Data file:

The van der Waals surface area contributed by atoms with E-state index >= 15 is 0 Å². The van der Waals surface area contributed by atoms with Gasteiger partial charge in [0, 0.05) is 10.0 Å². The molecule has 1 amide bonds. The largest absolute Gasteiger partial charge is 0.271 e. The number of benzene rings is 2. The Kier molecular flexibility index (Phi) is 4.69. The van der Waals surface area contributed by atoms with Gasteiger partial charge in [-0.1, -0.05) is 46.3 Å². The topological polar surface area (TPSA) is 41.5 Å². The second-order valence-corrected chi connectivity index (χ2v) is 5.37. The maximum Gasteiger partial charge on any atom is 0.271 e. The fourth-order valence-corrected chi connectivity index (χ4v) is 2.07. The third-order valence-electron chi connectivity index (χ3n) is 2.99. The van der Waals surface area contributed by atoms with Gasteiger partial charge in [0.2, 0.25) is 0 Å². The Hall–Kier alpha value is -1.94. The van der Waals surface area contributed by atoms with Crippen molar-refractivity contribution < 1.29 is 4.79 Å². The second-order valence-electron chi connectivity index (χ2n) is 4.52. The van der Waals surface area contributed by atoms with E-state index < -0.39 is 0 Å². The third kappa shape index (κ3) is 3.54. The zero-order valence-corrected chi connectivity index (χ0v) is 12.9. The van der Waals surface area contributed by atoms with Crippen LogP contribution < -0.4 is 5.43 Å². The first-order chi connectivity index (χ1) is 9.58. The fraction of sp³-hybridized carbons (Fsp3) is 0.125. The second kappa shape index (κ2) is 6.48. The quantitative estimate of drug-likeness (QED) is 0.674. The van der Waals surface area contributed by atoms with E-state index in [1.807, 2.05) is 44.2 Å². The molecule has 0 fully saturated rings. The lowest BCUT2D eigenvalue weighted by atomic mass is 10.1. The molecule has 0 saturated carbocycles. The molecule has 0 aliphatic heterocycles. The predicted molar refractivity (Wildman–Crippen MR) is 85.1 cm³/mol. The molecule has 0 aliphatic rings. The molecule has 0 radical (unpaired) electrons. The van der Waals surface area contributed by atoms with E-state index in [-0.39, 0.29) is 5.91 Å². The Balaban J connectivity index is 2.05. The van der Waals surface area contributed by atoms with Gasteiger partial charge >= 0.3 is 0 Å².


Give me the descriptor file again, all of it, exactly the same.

The van der Waals surface area contributed by atoms with E-state index >= 15 is 0 Å². The van der Waals surface area contributed by atoms with Gasteiger partial charge in [0, 0.05) is 10.0 Å². The molecule has 1 amide bonds. The largest absolute Gasteiger partial charge is 0.271 e. The number of benzene rings is 2. The Kier molecular flexibility index (Phi) is 4.69. The van der Waals surface area contributed by atoms with Gasteiger partial charge in [-0.1, -0.05) is 46.3 Å². The topological polar surface area (TPSA) is 41.5 Å². The second-order valence-corrected chi connectivity index (χ2v) is 5.37. The maximum Gasteiger partial charge on any atom is 0.271 e. The fourth-order valence-corrected chi connectivity index (χ4v) is 2.07. The third-order valence-electron chi connectivity index (χ3n) is 2.99. The van der Waals surface area contributed by atoms with Gasteiger partial charge in [0.2, 0.25) is 0 Å². The Hall–Kier alpha value is -1.94. The van der Waals surface area contributed by atoms with Crippen molar-refractivity contribution < 1.29 is 4.79 Å². The second-order valence-electron chi connectivity index (χ2n) is 4.52. The van der Waals surface area contributed by atoms with E-state index < -0.39 is 0 Å². The third kappa shape index (κ3) is 3.54. The zero-order valence-corrected chi connectivity index (χ0v) is 12.9. The van der Waals surface area contributed by atoms with Crippen LogP contribution < -0.4 is 5.43 Å². The first-order chi connectivity index (χ1) is 9.58. The fraction of sp³-hybridized carbons (Fsp3) is 0.125. The second kappa shape index (κ2) is 6.48. The quantitative estimate of drug-likeness (QED) is 0.674. The van der Waals surface area contributed by atoms with E-state index in [1.807, 2.05) is 44.2 Å². The molecule has 0 fully saturated rings. The lowest BCUT2D eigenvalue weighted by atomic mass is 10.1. The molecule has 0 saturated carbocycles. The molecule has 0 aliphatic heterocycles. The predicted molar refractivity (Wildman–Crippen MR) is 85.1 cm³/mol. The molecule has 0 aliphatic rings. The molecule has 0 radical (unpaired) electrons. The van der Waals surface area contributed by atoms with E-state index in [-0.39, 0.29) is 5.91 Å². The Balaban J connectivity index is 2.05. The van der Waals surface area contributed by atoms with Gasteiger partial charge >= 0.3 is 0 Å².